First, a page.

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Below are two excerpts from a newspaper:

1. Prime Minister xxx yesterday said his government has taken effective measures for restructuring intelligence agencies and coordination of their activities.

2. On the agencies’ failure to warn the government abut the mutiny, he said it is true various intelligence agencies could not come up with advance information.

My question is:

a) Is “has” grammatically correct in the first sentence? Should not it be “had”?

b) In the second sentence, is present tense form “is” correct? Should not it be “was”? And “advance information” or “advanced information” or “come up with information in advance”? Which one is correct?

Context: The PM’s statement came in the wake of a failure of the intelligence agencies to warn the government prior to a mutiny inside a military headquarters.

I would be glad if someone answers the questions above. Thanks in advance.
Comments  
a) "has" is OK because they're talking about the recent past, and the measures are still current and relevant. "had" is also OK. If the events happened in the more distant past then you would need to use "had": "In 1812, President XXX reported that his goverment had ..."

b) It's the same deal: "is" is OK because the advice is still current and relevant. "was" is also OK. For events in the more distant past you would use "was".

"advance information" is correct. "advanced" in this sense is a common mistake. "information in advance" is also OK but I prefer "advance information".
a) Is "has" grammatically correct in the first sentence? Should not it be "had"?-- We would normally expect 'had' in this reported speech, but this is newspaper English producing the 'historical present' to create immediacy for the reader.

b) In the second sentence, is present tense form "is" correct? Should not it be "was"?-- No, the fact remains true, so the choice of tense is available.

And "advance information" or "advanced information" or "come up with information in advance"? Which one is correct?-- All are acceptable, I suppose, but the usual is 'advance':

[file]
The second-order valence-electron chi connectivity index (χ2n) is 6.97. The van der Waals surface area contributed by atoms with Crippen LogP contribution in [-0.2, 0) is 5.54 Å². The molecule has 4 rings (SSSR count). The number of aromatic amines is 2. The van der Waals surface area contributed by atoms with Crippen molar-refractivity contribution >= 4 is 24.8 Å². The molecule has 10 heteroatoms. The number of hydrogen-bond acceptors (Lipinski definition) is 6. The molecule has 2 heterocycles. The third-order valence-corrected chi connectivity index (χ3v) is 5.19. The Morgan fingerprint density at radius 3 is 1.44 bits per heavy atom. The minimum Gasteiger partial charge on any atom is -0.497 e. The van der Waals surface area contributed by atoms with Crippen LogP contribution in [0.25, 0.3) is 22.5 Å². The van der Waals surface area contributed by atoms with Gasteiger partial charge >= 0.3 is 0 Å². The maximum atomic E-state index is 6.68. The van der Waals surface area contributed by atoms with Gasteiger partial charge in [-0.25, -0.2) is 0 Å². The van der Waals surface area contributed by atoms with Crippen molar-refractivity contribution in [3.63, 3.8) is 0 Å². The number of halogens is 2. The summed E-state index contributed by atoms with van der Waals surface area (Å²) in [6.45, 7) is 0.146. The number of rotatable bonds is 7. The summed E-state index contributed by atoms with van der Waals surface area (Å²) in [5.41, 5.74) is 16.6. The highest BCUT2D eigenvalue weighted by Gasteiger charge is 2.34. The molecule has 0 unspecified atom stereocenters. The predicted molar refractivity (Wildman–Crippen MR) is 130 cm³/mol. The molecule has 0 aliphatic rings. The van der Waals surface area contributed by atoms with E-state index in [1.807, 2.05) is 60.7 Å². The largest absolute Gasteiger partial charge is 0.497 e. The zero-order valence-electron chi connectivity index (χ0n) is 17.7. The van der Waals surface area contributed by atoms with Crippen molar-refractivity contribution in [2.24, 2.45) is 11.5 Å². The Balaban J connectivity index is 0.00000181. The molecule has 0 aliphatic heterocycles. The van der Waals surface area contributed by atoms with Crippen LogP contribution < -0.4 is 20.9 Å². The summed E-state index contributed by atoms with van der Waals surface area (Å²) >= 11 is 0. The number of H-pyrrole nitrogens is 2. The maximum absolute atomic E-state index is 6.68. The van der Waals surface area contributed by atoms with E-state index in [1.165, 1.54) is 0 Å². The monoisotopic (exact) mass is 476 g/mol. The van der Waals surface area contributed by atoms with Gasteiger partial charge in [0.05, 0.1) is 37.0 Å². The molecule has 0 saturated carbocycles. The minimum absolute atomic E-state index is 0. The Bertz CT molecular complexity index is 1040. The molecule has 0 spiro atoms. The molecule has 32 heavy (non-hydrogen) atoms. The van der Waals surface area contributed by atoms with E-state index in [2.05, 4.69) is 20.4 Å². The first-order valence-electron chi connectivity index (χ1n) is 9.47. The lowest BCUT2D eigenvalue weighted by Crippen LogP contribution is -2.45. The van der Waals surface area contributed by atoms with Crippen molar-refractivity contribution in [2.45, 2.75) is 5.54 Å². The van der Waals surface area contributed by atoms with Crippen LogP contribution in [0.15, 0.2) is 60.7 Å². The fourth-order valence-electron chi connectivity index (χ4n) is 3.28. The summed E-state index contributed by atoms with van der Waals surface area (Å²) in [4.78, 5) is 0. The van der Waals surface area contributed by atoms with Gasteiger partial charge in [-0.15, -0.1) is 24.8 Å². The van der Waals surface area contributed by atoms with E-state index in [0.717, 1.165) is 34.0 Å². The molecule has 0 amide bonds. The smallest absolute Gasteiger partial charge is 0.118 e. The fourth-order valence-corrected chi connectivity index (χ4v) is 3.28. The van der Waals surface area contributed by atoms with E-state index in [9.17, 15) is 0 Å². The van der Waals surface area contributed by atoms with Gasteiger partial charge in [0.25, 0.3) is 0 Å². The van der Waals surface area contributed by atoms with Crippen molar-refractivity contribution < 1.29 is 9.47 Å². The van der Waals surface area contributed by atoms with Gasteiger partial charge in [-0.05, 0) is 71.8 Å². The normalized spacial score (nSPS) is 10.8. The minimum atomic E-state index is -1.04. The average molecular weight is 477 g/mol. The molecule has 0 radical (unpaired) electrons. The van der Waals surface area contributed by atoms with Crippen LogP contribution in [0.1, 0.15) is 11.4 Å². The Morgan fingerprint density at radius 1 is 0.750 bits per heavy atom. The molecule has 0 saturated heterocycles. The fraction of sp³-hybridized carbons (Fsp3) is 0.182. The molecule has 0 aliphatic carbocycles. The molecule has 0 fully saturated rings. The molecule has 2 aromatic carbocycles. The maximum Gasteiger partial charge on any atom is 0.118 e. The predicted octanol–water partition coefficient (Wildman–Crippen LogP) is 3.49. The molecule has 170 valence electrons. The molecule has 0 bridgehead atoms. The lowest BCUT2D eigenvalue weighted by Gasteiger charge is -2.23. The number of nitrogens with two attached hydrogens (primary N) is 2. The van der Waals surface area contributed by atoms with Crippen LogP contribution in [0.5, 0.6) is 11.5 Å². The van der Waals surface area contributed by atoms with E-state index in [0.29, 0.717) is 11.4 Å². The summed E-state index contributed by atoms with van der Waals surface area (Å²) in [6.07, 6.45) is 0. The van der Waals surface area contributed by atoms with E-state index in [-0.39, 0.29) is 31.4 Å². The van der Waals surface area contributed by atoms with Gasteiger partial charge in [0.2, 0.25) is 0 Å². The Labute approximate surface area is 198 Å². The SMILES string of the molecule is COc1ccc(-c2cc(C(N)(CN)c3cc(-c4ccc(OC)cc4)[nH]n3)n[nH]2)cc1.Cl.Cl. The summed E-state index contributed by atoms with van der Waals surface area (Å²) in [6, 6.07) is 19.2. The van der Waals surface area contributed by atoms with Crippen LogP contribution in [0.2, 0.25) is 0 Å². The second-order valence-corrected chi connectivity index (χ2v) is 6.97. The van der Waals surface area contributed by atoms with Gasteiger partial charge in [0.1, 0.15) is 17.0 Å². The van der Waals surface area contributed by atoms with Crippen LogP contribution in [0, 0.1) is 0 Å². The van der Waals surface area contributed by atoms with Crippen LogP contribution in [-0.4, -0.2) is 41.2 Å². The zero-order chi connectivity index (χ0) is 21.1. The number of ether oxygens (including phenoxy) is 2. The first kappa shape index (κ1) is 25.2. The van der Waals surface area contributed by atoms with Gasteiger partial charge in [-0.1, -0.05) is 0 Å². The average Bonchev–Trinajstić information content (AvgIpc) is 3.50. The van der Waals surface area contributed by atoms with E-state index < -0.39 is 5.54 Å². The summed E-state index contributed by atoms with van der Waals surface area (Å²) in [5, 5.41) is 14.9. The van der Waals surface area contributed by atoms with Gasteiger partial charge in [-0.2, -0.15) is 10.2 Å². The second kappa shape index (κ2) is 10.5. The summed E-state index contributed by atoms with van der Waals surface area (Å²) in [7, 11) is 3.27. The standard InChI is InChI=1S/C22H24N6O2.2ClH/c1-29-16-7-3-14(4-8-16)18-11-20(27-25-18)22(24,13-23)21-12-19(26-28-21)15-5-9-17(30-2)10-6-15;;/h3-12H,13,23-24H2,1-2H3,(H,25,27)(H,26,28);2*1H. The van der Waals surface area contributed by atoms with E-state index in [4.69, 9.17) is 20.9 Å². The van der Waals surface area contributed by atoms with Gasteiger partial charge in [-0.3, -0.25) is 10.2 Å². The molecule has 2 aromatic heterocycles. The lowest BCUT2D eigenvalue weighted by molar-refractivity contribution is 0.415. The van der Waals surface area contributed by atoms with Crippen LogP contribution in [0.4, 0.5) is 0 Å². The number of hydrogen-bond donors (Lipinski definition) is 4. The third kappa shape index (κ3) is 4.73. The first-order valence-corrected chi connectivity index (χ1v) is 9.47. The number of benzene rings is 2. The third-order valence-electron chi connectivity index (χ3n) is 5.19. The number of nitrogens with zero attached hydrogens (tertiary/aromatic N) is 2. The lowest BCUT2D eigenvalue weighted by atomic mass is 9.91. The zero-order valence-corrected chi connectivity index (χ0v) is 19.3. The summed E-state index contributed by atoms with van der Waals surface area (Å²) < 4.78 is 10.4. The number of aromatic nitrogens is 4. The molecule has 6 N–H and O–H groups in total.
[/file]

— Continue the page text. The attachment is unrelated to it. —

Advance –adjective
31.made or given ahead of time: an advance payment on a loan.
32.issued ahead of time: an advance copy of the President's speech.
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Thanks Mr Wordy. What about the following sentence?

The national prove committee on ... mutiny also pointed finger to the "failure of the main intelligence agencies, their inefficiency and organisational failure, collusion of the R Security Unit (RSU) with the mutineers ..." as some of the subsidiary causes played direct/indirect role behind the mutiny.

Is the phrase "pointed finger to" is appropriate here?
You have a typo: it should be "probe committee". Looking at the original, I suspect this article was not written by a native English speaker. It's largely correct English, but there's just the odd thing here and there that gives it away.

This is a case in point. The phrase is appropriate, but the standard expression is "pointed a/the finger at". "to" is possible I suppose (though less natural to me), but omitting the article is wrong.
Thanks MM for your splendid and useful coments.

Yes, Mr Wordy, you are right.Tthe sentence was written by a non-native English speaker.

One more question: do you think the sentence would sound less odd if one were to replace the words "pointed finger to" with the word "considered" or "termed"?

Thanks
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AbilOne more question: do you think the sentence would sound less odd if one were to replace the words "pointed finger to" with the word "considered" or "termed"?
"pointed finger to" doesn't merely sound odd, it sounds plain wrong. After the necessary corrections, I don't think "pointed the finger at" sounds odd. OK, it sounds like journalese, but it is a newspaper article after all. "considered" is OK, but I would write it as "considered ... to be". (Normally "to be" is redundant with "considered", but in this case it helps to put the reader back on track after the long quote.)

"termed" does not seem right. For one thing the sense is "the wrong way round". A typical use of "termed" would be "The committee termed the <description of what it is> (a) <quote>".

Actually, looking at it again, I think would use "pointed to" in preference to any of the other suggestions. While we're at it, let's make a couple more changes:

The national probe committee investigating the BDR mutiny also pointed to the "failure of the main intelligence agencies, their inefficiency and organisational failure, [and] collusion of the Rifles Security Unit (RSU) with the mutineers…" as some of the factors that played a direct or indirect role in the mutiny.

I'm in two minds about whether to fix the quote so that the flow works in the containing sentence or leave it be. I changed "subsidiary causes" partly because it seems a bit odd for a "subsidiary" cause to play a "direct" role. "on the BDR mutiny" is not exactly wrong, but "investigating" seems much stronger, assuming that's what they're doing.
Excellent! Mr Wordy. Thanks a lot.